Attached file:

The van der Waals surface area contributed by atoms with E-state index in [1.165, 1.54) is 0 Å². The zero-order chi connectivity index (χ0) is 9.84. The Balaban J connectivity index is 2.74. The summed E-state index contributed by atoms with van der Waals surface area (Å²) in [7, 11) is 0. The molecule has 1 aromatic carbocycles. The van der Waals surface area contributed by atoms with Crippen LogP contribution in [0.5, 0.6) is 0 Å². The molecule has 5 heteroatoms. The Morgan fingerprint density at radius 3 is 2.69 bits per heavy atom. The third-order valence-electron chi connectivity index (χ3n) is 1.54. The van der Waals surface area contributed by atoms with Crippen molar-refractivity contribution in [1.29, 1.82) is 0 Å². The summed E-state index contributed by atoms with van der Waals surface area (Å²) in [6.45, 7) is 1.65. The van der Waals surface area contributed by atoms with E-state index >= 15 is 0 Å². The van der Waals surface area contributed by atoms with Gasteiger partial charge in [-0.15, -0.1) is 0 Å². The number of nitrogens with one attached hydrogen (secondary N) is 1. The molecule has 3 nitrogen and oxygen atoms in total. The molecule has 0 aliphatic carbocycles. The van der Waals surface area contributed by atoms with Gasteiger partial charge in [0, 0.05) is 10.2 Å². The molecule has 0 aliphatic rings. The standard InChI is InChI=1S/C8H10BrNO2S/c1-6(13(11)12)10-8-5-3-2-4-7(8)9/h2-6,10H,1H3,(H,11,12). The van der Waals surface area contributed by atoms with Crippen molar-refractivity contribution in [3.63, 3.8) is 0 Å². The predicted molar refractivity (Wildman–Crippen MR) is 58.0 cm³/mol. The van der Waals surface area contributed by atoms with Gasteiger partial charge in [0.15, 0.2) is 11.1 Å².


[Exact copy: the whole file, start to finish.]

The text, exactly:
The van der Waals surface area contributed by atoms with E-state index in [1.165, 1.54) is 0 Å². The zero-order chi connectivity index (χ0) is 9.84. The Balaban J connectivity index is 2.74. The summed E-state index contributed by atoms with van der Waals surface area (Å²) in [7, 11) is 0. The molecule has 1 aromatic carbocycles. The van der Waals surface area contributed by atoms with Crippen LogP contribution in [0.5, 0.6) is 0 Å². The molecule has 5 heteroatoms. The Morgan fingerprint density at radius 3 is 2.69 bits per heavy atom. The third-order valence-electron chi connectivity index (χ3n) is 1.54. The van der Waals surface area contributed by atoms with Crippen molar-refractivity contribution in [1.29, 1.82) is 0 Å². The summed E-state index contributed by atoms with van der Waals surface area (Å²) in [6.45, 7) is 1.65. The van der Waals surface area contributed by atoms with E-state index >= 15 is 0 Å². The van der Waals surface area contributed by atoms with Gasteiger partial charge in [-0.15, -0.1) is 0 Å². The number of nitrogens with one attached hydrogen (secondary N) is 1. The molecule has 3 nitrogen and oxygen atoms in total. The molecule has 0 aliphatic carbocycles. The van der Waals surface area contributed by atoms with Gasteiger partial charge in [0, 0.05) is 10.2 Å². The molecule has 0 aliphatic rings. The standard InChI is InChI=1S/C8H10BrNO2S/c1-6(13(11)12)10-8-5-3-2-4-7(8)9/h2-6,10H,1H3,(H,11,12). The van der Waals surface area contributed by atoms with Crippen molar-refractivity contribution in [3.63, 3.8) is 0 Å². The predicted molar refractivity (Wildman–Crippen MR) is 58.0 cm³/mol. The van der Waals surface area contributed by atoms with Gasteiger partial charge in [0.15, 0.2) is 11.1 Å².